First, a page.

Technical Reports

Rock Fracture Research- Surfactants

  • 01
  • Jan
  • 1973
AUTHOR: F.J. McGarry, F. Maovenzadeh
SUBJECT: Evaluation
KEYWORDS: Tunneling, Rock Fracture, Sufactants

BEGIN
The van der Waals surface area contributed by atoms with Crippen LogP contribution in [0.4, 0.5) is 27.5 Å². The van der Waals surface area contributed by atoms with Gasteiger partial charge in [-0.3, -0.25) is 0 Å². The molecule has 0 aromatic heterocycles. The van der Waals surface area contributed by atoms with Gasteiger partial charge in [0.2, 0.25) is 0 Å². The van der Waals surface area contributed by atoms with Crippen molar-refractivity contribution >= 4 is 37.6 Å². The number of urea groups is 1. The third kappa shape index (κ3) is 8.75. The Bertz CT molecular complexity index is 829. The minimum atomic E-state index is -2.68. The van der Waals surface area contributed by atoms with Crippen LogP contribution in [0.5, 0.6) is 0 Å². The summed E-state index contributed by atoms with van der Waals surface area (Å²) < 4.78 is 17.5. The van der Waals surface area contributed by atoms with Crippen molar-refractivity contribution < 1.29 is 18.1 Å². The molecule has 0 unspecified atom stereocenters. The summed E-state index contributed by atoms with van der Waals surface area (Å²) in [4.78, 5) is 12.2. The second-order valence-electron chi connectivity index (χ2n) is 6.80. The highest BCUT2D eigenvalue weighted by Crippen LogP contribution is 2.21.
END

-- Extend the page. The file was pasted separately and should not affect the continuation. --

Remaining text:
ABSTRACT: In order to reduce the resistance of hard rocks to excavation by available cutters, and in order to reduce wear on cutters and thus to increase the efficiency of conventional tunneling machines and thus improve their rate of advance in hard rocks, surface active agents have been studied in controlled laboratory environments and have been experimented with in the field in actual tunneling operations. The laboratory study utilized a notched beam test to measure the effectiveness of thirty different surface active agents on the amount of surface energy required to cause stable fracture in rock specimens. In addition to the type of rocks, geometry of the specimens, type of surface active agents, the effect of environment such as temperature and degree of saturations were studied. The principal mechanism responsible for weakening of rocks in the presence of surface active agents was believed to be that of stress activated corrosion. The application of surfactants in the laboratory resulted in a reduction of up to fifty percent in rock strength, while limited experiments in the field have shown a 10 to 20 percent increase in the rate of advance. Substantial efforts both in the laboratory and in the field are needed to fully understand the mechanisms involved and to utilize the effectiveness of surfactants as weakening agents for hard rocks.